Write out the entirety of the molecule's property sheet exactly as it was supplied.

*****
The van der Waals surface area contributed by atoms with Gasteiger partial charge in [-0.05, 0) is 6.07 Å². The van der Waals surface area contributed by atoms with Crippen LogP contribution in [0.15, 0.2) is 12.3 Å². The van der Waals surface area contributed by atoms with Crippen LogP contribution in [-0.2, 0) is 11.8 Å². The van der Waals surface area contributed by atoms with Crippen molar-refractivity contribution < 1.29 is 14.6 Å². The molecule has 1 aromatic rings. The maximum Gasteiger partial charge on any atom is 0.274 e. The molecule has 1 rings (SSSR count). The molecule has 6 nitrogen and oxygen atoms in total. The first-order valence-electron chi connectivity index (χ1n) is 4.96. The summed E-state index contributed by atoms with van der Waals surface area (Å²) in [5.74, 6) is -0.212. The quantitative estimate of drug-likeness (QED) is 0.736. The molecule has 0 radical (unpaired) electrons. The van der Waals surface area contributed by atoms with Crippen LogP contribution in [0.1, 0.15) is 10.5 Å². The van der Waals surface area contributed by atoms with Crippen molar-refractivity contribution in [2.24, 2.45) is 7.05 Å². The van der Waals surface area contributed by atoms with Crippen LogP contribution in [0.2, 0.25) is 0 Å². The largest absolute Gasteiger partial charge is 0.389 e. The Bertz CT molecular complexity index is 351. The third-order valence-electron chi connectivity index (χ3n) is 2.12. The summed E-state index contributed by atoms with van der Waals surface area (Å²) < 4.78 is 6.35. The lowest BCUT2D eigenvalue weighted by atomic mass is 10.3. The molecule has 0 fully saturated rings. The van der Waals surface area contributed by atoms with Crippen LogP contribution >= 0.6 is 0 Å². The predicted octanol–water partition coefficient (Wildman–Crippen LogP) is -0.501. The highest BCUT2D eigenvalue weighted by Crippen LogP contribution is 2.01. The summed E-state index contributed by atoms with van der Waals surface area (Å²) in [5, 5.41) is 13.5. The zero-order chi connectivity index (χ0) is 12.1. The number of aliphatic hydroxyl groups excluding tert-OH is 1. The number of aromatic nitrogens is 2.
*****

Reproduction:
The van der Waals surface area contributed by atoms with Gasteiger partial charge in [-0.05, 0) is 6.07 Å². The van der Waals surface area contributed by atoms with Crippen LogP contribution in [0.15, 0.2) is 12.3 Å². The van der Waals surface area contributed by atoms with Crippen LogP contribution in [-0.2, 0) is 11.8 Å². The van der Waals surface area contributed by atoms with Crippen molar-refractivity contribution < 1.29 is 14.6 Å². The molecule has 1 aromatic rings. The maximum Gasteiger partial charge on any atom is 0.274 e. The molecule has 1 rings (SSSR count). The molecule has 6 nitrogen and oxygen atoms in total. The first-order valence-electron chi connectivity index (χ1n) is 4.96. The summed E-state index contributed by atoms with van der Waals surface area (Å²) in [5.74, 6) is -0.212. The quantitative estimate of drug-likeness (QED) is 0.736. The molecule has 0 radical (unpaired) electrons. The van der Waals surface area contributed by atoms with Crippen LogP contribution in [0.1, 0.15) is 10.5 Å². The van der Waals surface area contributed by atoms with Crippen molar-refractivity contribution in [2.24, 2.45) is 7.05 Å². The van der Waals surface area contributed by atoms with Crippen LogP contribution in [0.2, 0.25) is 0 Å². The largest absolute Gasteiger partial charge is 0.389 e. The Bertz CT molecular complexity index is 351. The third-order valence-electron chi connectivity index (χ3n) is 2.12. The summed E-state index contributed by atoms with van der Waals surface area (Å²) < 4.78 is 6.35. The lowest BCUT2D eigenvalue weighted by atomic mass is 10.3. The molecule has 0 fully saturated rings. The van der Waals surface area contributed by atoms with Crippen LogP contribution >= 0.6 is 0 Å². The predicted octanol–water partition coefficient (Wildman–Crippen LogP) is -0.501. The highest BCUT2D eigenvalue weighted by Crippen LogP contribution is 2.01. The summed E-state index contributed by atoms with van der Waals surface area (Å²) in [5, 5.41) is 13.5. The zero-order chi connectivity index (χ0) is 12.1. The number of aliphatic hydroxyl groups excluding tert-OH is 1. The number of aromatic nitrogens is 2.